United we spend
Americans don’t seem at all divided when it comes to debt
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I finally found some “common ground.” Not quite what I was looking for, but as best I can tell, it’s an issue where Republicans and Democrats seem to have virtual agreement.
They’ll do that by simply remaining silent.
The topic is debt retirement. I may repeat myself—but it’s important to our families and businesses; our churches and schools; our city, state, and national economies; and to the world.
It’s a current issue because here in the United States we’ve just taken on some $3 trillion in brand-new debt. That’s $13,000 in new debt for every man, woman, and child—which has now been added to the $100,000 already owed by every individual coming into this most bizarre era.
We Christians are, in this regard, virtually indistinguishable from the society we live in.
How do we handle this? By staying silent on the subject—like our political “leaders”?
The sober fact is that we as a nation approach this tough fiscal assignment with a credit-card mentality. No need, we say, to tighten our belts and trim our budgets. We’ll just borrow our way out; that’s what we’ve always done.
Well, maybe for the last generation or so. We are a people unable to defer the gratification of our desires. By and large, we live in homes that are nicer than what our parents had at the same age. The same is true for cars, clothes, use of leisure time, travel and vacations, and everything that drives our family budgets up, up, and up.
We Christians are, in this regard, virtually indistinguishable from the society we live in. And by blending in with our surroundings, we are missing a strategic opportunity for witness to a key element of the gospel.
Make no mistake here. This is not another call to simple living. The guilt I suggest we ought to feel has less to do with enjoying the good things God has made than it does with the timing in which we are privileged to enjoy them. Like the world around us, we Christians tend to assume early enjoyment is our prerogative.
But Christians, of all people, should understand that the Mastercard mentality is not the way to master life. The pattern Jesus established was one of deferring desires—not because the fulfillment of desire is wrong, but because “my time has not yet come.” Most of us think our time has come five minutes after the desire first pops into our minds.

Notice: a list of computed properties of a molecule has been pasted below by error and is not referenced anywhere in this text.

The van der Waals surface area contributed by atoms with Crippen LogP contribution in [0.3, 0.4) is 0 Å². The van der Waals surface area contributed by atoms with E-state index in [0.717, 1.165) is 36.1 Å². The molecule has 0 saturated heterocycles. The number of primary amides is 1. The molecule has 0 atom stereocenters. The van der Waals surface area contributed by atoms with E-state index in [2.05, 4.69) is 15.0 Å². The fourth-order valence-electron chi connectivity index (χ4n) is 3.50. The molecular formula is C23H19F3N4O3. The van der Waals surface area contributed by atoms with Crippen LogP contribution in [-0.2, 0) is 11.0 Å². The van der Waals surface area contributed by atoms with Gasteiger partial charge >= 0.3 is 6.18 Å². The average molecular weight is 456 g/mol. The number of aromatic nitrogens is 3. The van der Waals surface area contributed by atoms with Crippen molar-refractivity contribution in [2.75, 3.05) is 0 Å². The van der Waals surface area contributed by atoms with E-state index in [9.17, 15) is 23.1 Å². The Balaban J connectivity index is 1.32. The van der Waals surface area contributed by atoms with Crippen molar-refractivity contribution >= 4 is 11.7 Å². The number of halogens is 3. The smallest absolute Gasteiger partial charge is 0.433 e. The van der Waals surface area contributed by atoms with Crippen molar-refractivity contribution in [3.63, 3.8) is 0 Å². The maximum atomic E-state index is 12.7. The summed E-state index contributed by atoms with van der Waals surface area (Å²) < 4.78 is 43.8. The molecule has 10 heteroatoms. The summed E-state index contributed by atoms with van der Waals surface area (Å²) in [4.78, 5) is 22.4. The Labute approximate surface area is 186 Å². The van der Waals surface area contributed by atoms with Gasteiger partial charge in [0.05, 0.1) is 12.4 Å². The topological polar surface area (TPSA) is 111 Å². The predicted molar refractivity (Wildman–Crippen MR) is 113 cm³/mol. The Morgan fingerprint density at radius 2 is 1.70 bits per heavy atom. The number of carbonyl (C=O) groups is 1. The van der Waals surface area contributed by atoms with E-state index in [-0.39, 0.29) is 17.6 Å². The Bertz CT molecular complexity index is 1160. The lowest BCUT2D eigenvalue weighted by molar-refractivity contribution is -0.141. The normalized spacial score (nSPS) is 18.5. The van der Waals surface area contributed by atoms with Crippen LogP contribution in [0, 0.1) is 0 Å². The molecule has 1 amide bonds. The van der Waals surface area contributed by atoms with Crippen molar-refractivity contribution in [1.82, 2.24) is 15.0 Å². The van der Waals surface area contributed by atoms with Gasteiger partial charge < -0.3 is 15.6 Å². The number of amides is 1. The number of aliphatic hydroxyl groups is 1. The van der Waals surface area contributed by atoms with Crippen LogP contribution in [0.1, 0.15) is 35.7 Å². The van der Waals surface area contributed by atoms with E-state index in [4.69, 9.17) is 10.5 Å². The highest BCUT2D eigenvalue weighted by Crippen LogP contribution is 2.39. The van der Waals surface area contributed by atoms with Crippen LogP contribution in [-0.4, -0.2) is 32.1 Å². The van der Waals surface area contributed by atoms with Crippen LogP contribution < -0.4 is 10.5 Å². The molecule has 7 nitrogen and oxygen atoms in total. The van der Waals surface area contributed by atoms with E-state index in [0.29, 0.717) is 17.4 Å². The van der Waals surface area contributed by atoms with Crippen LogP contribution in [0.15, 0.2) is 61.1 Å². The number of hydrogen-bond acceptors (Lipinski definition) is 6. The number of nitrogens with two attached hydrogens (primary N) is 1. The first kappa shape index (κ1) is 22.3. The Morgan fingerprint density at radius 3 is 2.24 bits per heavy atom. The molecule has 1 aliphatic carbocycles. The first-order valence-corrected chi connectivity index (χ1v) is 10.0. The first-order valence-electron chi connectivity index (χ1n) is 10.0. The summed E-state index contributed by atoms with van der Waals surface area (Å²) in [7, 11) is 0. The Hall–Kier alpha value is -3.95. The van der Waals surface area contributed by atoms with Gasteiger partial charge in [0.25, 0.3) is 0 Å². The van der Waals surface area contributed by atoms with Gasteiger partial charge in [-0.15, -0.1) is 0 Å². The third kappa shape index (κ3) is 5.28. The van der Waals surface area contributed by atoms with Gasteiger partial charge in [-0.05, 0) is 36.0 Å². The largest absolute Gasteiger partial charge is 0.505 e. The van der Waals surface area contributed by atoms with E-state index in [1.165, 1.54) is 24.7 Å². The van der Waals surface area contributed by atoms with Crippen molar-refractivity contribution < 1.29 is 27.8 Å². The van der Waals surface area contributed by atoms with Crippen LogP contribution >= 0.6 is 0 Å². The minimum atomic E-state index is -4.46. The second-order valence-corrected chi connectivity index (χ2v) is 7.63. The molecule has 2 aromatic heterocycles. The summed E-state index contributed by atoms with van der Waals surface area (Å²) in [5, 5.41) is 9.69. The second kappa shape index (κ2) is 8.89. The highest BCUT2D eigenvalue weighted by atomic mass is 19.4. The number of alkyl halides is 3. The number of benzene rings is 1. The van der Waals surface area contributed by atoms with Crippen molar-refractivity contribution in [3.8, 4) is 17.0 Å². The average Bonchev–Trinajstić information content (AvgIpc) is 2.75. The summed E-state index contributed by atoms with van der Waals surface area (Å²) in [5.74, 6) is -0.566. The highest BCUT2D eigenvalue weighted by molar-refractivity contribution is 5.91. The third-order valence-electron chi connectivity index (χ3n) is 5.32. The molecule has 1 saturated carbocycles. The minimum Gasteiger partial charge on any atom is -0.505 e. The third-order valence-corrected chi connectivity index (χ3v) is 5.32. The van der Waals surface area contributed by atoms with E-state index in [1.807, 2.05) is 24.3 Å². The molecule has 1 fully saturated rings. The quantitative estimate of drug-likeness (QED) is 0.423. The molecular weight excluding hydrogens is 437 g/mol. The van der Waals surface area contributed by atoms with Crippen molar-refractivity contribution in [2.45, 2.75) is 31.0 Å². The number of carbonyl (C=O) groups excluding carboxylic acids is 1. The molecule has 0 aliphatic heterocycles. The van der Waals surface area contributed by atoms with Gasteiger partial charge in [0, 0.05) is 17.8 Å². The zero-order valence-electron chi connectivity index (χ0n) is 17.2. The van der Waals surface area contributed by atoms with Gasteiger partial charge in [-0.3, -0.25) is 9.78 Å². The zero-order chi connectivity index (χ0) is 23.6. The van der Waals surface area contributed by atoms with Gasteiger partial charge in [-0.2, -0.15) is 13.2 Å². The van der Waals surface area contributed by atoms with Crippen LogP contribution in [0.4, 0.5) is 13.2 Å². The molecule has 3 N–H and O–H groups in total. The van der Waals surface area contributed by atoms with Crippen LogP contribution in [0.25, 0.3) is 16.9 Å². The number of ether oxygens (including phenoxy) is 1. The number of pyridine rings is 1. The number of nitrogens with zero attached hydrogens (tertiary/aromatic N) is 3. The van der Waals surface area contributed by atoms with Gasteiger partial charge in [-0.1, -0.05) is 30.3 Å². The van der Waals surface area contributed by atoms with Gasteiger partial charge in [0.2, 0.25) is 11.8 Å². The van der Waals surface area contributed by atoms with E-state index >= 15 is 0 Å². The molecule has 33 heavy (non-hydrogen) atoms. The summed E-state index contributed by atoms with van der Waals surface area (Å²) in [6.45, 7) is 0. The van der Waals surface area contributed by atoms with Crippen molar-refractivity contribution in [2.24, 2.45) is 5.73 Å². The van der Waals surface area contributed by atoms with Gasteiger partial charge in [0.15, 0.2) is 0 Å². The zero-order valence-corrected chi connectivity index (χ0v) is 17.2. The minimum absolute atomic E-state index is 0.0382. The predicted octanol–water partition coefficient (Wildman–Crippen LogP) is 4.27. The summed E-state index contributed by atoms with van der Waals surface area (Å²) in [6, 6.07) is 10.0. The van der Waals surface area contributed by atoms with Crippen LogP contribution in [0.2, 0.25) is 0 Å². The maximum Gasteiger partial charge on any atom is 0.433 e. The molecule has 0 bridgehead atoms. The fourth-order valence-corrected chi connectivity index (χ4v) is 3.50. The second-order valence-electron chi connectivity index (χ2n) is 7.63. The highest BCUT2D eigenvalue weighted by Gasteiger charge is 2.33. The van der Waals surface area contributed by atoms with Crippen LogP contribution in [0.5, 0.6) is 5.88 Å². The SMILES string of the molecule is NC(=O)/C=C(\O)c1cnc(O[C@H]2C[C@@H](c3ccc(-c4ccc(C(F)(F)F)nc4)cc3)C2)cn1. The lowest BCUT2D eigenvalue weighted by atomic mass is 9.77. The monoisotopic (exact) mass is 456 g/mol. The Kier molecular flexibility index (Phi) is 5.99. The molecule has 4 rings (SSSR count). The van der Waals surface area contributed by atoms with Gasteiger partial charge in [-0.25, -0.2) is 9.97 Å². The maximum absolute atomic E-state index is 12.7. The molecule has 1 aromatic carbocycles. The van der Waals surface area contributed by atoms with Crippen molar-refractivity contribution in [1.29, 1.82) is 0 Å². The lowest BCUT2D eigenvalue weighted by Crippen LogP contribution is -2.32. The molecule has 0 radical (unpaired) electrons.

Yet few concepts are more central to a Christian way of thinking than the ideal of deferring a present desire—in the confidence that something richer lies down the road. It is a constant and unrelenting theme of Scripture.
“Unless a grain of wheat falls into the earth and dies,” Jesus said, “it remains alone; but if it dies, it bears much fruit.” Deferral now, rich reward later. He understood the concept perfectly, and His obedience to the death of the cross is, of course, the key to His and our future glory.
The theme permeates our lives. Train now, win the game later. Pull the weeds now, enjoy the sweet corn later. Skip the dessert now, enjoy a trim waistline later.
The principle is everywhere except in our consumer consciousness. There, the infection still rages. And for such an infection to rage within the Christian community is costly in two ways.
First, it is costly in terms of wasted resources. In following the world’s pattern of satisfying so many of our desires almost as soon as we feel them, we are spending far more than we should on interest, carrying charges, and fees. We would literally have 50 percent more to spend on what we want—maybe even more—if we were patient to wait until the resources were in. Think what impact that might have on the underfinanced ministries of God’s kingdom.
Second, it is costly in terms of a wasted witness. If Christians were known around the world as people who through their patience, thrift, and keen sense of priorities lived prosperous lives, the gospel they preach and teach would have more credibility than it does now when so many of us spend most of our years playing catch-up with the finance companies.
As it stands, our political leaders—from both parties—have nothing but silence when it’s suggested that such basic principles of finance be applied to the nation’s astonishing debt. And their silence is becoming more and more deafening.
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